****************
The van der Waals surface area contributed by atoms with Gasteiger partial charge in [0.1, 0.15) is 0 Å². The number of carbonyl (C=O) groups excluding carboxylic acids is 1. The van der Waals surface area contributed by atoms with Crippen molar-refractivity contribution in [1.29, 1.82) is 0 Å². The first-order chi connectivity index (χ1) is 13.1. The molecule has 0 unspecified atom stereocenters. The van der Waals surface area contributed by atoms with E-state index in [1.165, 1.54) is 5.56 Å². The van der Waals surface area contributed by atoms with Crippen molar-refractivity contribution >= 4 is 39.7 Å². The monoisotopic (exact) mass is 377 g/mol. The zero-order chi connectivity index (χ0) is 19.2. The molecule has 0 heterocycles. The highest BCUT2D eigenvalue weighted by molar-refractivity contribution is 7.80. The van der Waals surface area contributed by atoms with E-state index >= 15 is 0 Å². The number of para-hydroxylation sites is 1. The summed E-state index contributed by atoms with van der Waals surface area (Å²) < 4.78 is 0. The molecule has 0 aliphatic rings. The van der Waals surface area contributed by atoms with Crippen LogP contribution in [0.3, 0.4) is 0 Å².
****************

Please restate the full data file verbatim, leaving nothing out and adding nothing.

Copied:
The van der Waals surface area contributed by atoms with Gasteiger partial charge in [0.1, 0.15) is 0 Å². The number of carbonyl (C=O) groups excluding carboxylic acids is 1. The van der Waals surface area contributed by atoms with Crippen molar-refractivity contribution in [1.29, 1.82) is 0 Å². The first-order chi connectivity index (χ1) is 13.1. The molecule has 0 unspecified atom stereocenters. The van der Waals surface area contributed by atoms with E-state index in [1.165, 1.54) is 5.56 Å². The van der Waals surface area contributed by atoms with Crippen molar-refractivity contribution >= 4 is 39.7 Å². The monoisotopic (exact) mass is 377 g/mol. The zero-order chi connectivity index (χ0) is 19.2. The molecule has 0 heterocycles. The highest BCUT2D eigenvalue weighted by molar-refractivity contribution is 7.80. The van der Waals surface area contributed by atoms with E-state index >= 15 is 0 Å². The number of para-hydroxylation sites is 1. The summed E-state index contributed by atoms with van der Waals surface area (Å²) < 4.78 is 0. The molecule has 0 aliphatic rings. The van der Waals surface area contributed by atoms with Crippen LogP contribution in [0.3, 0.4) is 0 Å².